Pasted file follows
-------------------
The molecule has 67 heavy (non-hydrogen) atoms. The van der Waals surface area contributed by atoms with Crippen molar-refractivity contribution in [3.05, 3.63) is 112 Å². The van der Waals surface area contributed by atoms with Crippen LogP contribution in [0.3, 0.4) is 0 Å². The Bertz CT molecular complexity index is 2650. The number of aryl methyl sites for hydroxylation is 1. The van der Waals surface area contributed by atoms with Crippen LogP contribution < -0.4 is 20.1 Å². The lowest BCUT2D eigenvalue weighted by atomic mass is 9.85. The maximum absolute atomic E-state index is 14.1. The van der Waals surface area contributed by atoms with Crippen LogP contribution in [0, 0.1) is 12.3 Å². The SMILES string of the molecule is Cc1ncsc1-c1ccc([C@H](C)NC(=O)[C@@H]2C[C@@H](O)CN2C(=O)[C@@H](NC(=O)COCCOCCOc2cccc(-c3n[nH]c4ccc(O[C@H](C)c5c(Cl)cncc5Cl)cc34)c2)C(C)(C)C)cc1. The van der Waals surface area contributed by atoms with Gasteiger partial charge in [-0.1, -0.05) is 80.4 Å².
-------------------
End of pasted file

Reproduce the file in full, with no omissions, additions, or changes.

The molecule has 67 heavy (non-hydrogen) atoms. The van der Waals surface area contributed by atoms with Crippen molar-refractivity contribution in [3.05, 3.63) is 112 Å². The van der Waals surface area contributed by atoms with Crippen LogP contribution in [0.3, 0.4) is 0 Å². The Bertz CT molecular complexity index is 2650. The number of aryl methyl sites for hydroxylation is 1. The van der Waals surface area contributed by atoms with Crippen LogP contribution < -0.4 is 20.1 Å². The lowest BCUT2D eigenvalue weighted by atomic mass is 9.85. The maximum absolute atomic E-state index is 14.1. The van der Waals surface area contributed by atoms with Crippen LogP contribution in [0, 0.1) is 12.3 Å². The SMILES string of the molecule is Cc1ncsc1-c1ccc([C@H](C)NC(=O)[C@@H]2C[C@@H](O)CN2C(=O)[C@@H](NC(=O)COCCOCCOc2cccc(-c3n[nH]c4ccc(O[C@H](C)c5c(Cl)cncc5Cl)cc34)c2)C(C)(C)C)cc1. The van der Waals surface area contributed by atoms with Gasteiger partial charge in [-0.1, -0.05) is 80.4 Å².